It was the endorsement heard around the world, when the Human Rights Campaign threw its support behind Republican Senator Mark Kirk’s re-election bid.
On paper, HRC’s endorsement was not unexpected. Kirk, during his tenure in the upper chamber, has come out in support of marriage equality, voted to repeal the military’s ‘Don’t Ask, Don’t Tell’ policy, is in favor of the Employment Non-Discrimination Act, and supports the Equality Act — a sweeping bill that would amend the Civil Rights Act to include employment, housing and public accommodations protections for LGBT people.
But the endorsement was met with a barrage of criticism from LGBT activists, Democrats and Democratic-leaning groups, and many online commenters. Some balked at the idea of supporting a Republican senator, given the lack of stated support for LGBT rights in the GOP’s party platform. Others were upset at what they perceived as the snubbing of Kirk’s general election opponent, U.S. Rep. Tammy Duckworth (D), who enjoys a 100 percent rating on HRC’s congressional scorecard for her support of LGBT rights — Kirk’s is 78 percent.
David Nir, of liberal online blog DailyKos, called the Kirk endorsement “shameful” and “as appalling as it is embarrassing.” Slate‘s Mark Joseph Stern called it “unbelievably obtuse,” even as he praised HRC for “attempting to play the long game.” Online activists flooded HRC’s Facebook page, posting negative comments and reviews. And prominent LGBT activist Michelangelo Signorile penned a column for The Huffington Post alleging that HRC’s support of Kirk is enabling Republicans to keep control of the Senate.
“The simple truth is that in 2016 in Illinois we don’t need Mark Kirk — he needs us,” wrote Signorile. “Kirk is in a deep blue state and he absolutely must support full LGBT equality in order to win. His coming out for the Equality Act is not brave; it’s about his own survival. And the first vote he’ll take upon being re-elected will be a cowardly one to make the anti-gay [Mitch] McConnell (with an HRC score of 0) the Senate Majority leader again.”
But HRC has defended their actions, noting that Republican support is essential to passing any bill in Congress, regardless of which party controls the Senate.
“We don’t win by kicking pro-equality officials out of office. Everyone knows we need 60 votes to get any bill through the Senate and that requires at least some supportive Republicans to vote with us,” JoDee Winterhof, HRC’s senior vice president of policy and political affairs, said in a statement. “So when members of Congress vote the right way and stand up for equality — regardless of party — we have to stand with them or lose.”
Lane Hudson, an LGBT and Democratic activist who previously worked for HRC, believes that people who have already been critical of HRC in the past are using the Kirk endorsement to revisit previous criticisms and grievances. He also says that HRC has an impetus to maintain its working relationships with Republicans in order to ensure that their priorities can gain traction, or at least a sympathetic ear, in Congress.
“HRC has to maintain its credibility on the Hill, working on both sides of the aisle,” Hudson says. “And they already get enough flack for being nothing more than a Democratic Party organization. That’s how conservative gays see them, so they definitely have pressure from both sides to be fair, and when they can find fair-minded Republicans, to support them.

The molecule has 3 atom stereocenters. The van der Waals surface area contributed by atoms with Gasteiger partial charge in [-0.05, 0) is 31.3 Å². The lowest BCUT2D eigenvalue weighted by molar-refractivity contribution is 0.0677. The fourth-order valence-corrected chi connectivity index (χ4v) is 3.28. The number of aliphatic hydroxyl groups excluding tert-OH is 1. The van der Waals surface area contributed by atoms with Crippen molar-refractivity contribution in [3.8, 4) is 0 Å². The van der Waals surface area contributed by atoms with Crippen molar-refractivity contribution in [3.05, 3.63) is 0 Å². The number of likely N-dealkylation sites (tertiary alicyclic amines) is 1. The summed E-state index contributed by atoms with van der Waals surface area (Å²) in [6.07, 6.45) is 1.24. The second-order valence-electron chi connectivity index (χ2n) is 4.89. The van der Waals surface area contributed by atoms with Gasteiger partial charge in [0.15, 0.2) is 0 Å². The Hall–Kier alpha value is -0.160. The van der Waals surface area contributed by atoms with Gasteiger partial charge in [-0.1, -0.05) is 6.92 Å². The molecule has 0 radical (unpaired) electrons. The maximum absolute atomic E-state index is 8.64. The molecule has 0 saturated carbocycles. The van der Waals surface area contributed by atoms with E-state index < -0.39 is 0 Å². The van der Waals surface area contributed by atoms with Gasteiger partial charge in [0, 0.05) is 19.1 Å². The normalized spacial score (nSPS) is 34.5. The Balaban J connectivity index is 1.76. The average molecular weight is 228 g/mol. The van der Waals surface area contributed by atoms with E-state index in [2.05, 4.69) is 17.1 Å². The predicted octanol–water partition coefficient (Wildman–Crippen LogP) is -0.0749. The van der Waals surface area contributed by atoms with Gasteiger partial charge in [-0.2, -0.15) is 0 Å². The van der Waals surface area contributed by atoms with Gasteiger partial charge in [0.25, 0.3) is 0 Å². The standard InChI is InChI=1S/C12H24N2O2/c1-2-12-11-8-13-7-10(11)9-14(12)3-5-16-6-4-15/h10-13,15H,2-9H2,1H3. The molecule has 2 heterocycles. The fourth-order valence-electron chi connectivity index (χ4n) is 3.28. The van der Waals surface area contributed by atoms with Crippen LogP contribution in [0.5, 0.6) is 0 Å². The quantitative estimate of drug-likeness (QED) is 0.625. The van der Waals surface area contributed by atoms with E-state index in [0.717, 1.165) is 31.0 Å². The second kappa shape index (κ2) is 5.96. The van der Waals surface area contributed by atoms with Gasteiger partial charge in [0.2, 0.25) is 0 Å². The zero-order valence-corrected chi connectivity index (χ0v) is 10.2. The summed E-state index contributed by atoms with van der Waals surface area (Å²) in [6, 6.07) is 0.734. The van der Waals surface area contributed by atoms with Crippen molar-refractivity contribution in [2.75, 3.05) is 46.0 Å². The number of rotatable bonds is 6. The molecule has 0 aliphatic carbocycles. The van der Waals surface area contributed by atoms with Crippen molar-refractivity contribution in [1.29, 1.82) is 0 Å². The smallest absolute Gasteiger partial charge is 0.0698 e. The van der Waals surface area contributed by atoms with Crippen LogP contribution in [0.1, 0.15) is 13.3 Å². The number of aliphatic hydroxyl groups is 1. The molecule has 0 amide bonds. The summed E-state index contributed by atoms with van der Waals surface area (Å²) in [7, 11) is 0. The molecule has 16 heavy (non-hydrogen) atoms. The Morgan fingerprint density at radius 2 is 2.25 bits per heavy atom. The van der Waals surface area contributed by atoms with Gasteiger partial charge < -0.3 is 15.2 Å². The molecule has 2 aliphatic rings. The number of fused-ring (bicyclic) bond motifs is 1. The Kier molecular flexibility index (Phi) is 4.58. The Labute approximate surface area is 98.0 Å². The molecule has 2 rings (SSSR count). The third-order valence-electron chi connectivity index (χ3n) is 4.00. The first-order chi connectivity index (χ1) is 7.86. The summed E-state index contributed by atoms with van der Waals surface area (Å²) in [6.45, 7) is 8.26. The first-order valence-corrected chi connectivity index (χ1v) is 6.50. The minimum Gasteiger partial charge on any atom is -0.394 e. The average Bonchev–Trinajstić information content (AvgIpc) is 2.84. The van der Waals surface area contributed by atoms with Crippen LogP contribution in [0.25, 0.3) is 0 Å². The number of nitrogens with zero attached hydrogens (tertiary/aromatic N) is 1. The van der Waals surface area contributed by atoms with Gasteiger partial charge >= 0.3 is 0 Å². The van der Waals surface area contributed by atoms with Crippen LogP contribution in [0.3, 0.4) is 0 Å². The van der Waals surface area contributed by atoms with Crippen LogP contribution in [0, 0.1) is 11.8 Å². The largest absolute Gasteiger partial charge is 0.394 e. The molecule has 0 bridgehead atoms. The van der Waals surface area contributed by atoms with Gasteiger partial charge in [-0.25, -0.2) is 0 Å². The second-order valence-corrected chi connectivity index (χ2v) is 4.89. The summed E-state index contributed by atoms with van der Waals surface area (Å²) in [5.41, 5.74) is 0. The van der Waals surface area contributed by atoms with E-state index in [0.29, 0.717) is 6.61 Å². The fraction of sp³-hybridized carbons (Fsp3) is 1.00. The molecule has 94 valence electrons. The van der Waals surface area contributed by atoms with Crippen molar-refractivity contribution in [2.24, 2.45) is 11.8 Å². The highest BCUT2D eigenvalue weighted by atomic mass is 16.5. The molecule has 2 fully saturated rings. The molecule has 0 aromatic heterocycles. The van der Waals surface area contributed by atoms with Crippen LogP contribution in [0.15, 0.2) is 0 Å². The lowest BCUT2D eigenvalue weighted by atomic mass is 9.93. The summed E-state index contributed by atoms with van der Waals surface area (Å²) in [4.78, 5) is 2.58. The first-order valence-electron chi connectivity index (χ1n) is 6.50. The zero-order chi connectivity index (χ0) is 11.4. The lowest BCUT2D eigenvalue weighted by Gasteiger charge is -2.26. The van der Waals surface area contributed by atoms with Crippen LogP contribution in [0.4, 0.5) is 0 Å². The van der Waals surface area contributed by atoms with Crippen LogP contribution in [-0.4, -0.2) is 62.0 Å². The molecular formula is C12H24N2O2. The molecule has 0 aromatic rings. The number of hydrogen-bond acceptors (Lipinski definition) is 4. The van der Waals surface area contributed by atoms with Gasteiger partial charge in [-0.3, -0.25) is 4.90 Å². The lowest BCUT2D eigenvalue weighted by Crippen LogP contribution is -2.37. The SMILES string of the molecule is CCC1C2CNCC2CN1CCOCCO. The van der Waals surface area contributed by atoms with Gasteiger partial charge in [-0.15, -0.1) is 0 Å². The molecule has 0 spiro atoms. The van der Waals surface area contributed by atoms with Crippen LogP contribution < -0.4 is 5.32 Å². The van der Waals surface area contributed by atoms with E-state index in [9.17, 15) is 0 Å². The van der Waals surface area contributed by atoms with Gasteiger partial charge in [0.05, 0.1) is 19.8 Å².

“I don’t like [the endorsement], but I understand why they did it,” he adds. “Because how are they supposed to get Republicans to vote their way if they screw over every Republican that votes their way?”
Hudson also says there’s somewhat of an expectation placed on Duckworth and other Democrats that they’ll continue to support LGBT rights regardless of whether they receive an endorsement, since support for LGBT rights is a principle that rank-and-file Democrats believe in and part of the party’s platform.
Gregory T. Angelo, president of the Log Cabin Republicans, is proud to see HRC’s endorsement of Kirk, and his fellow Illinois Republican, U.S. Rep. Bob Dold, both of whom face challenging reelection campaigns. But he also said he was “appalled” to see many on the LGBT political left attacking HRC and its president, Chad Griffin, for the endorsement of Kirk, whom Angelo called a leader on LGBT rights.
“We would have never had a floor vote on the Employment Non-Discrimination Act in 2013 had Sen. Kirk not so valiantly fought to make it so, had he not returned, after having a stroke, to the floor of the United States Senate, to speak on behalf of the Employment Non-Discrimination Act,” says Angelo. “It took every ounce of strength in his body to do that.”
There is a fallacy in the argument that the only way to see pro-LGBT legislation pass Congress is by electing more Democrats, Angelo says. As an example, he points to the 111th Congress, from 2009 to 2010, when Democrats controlled the House, Senate and presidency, yet managed to pass almost no pro-LGBT legislation during that time.
“In fact, the only pro-LGBT movement that came out of that Congress was the repeal of ‘Don’t Ask, Don’t Tell,’ which was precipitated by the Log Cabin Republicans’ court case challenging the constitutionality of that anti-gay law signed by President Bill Clinton,” says Angelo. “So I think there needs to be a lot of soul-searching on the LGBT left to ultimately see the light and understand that if you want true and full equality in this country, you need to not only work with Republicans, but endorse the good ones as well.”
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